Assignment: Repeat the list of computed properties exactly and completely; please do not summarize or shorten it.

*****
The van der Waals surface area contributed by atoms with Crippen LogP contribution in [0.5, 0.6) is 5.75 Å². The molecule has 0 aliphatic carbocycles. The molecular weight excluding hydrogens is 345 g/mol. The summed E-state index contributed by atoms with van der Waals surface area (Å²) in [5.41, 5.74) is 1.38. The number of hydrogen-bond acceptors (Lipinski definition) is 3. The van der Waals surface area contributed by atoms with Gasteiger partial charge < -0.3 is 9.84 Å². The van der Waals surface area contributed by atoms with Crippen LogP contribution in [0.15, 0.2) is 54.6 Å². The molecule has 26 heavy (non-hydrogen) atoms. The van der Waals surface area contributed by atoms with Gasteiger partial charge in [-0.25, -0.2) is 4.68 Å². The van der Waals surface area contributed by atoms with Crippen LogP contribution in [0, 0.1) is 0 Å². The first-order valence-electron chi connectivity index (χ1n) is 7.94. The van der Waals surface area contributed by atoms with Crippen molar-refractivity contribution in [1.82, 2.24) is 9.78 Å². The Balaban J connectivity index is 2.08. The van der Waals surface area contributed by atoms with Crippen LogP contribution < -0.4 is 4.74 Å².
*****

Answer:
The van der Waals surface area contributed by atoms with Crippen LogP contribution in [0.5, 0.6) is 5.75 Å². The molecule has 0 aliphatic carbocycles. The molecular weight excluding hydrogens is 345 g/mol. The summed E-state index contributed by atoms with van der Waals surface area (Å²) in [5.41, 5.74) is 1.38. The number of hydrogen-bond acceptors (Lipinski definition) is 3. The van der Waals surface area contributed by atoms with Gasteiger partial charge < -0.3 is 9.84 Å². The van der Waals surface area contributed by atoms with Crippen LogP contribution in [0.15, 0.2) is 54.6 Å². The molecule has 26 heavy (non-hydrogen) atoms. The van der Waals surface area contributed by atoms with Gasteiger partial charge in [-0.25, -0.2) is 4.68 Å². The van der Waals surface area contributed by atoms with Crippen LogP contribution in [0, 0.1) is 0 Å². The first-order valence-electron chi connectivity index (χ1n) is 7.94. The van der Waals surface area contributed by atoms with Crippen molar-refractivity contribution in [1.82, 2.24) is 9.78 Å². The Balaban J connectivity index is 2.08. The van der Waals surface area contributed by atoms with Crippen LogP contribution < -0.4 is 4.74 Å².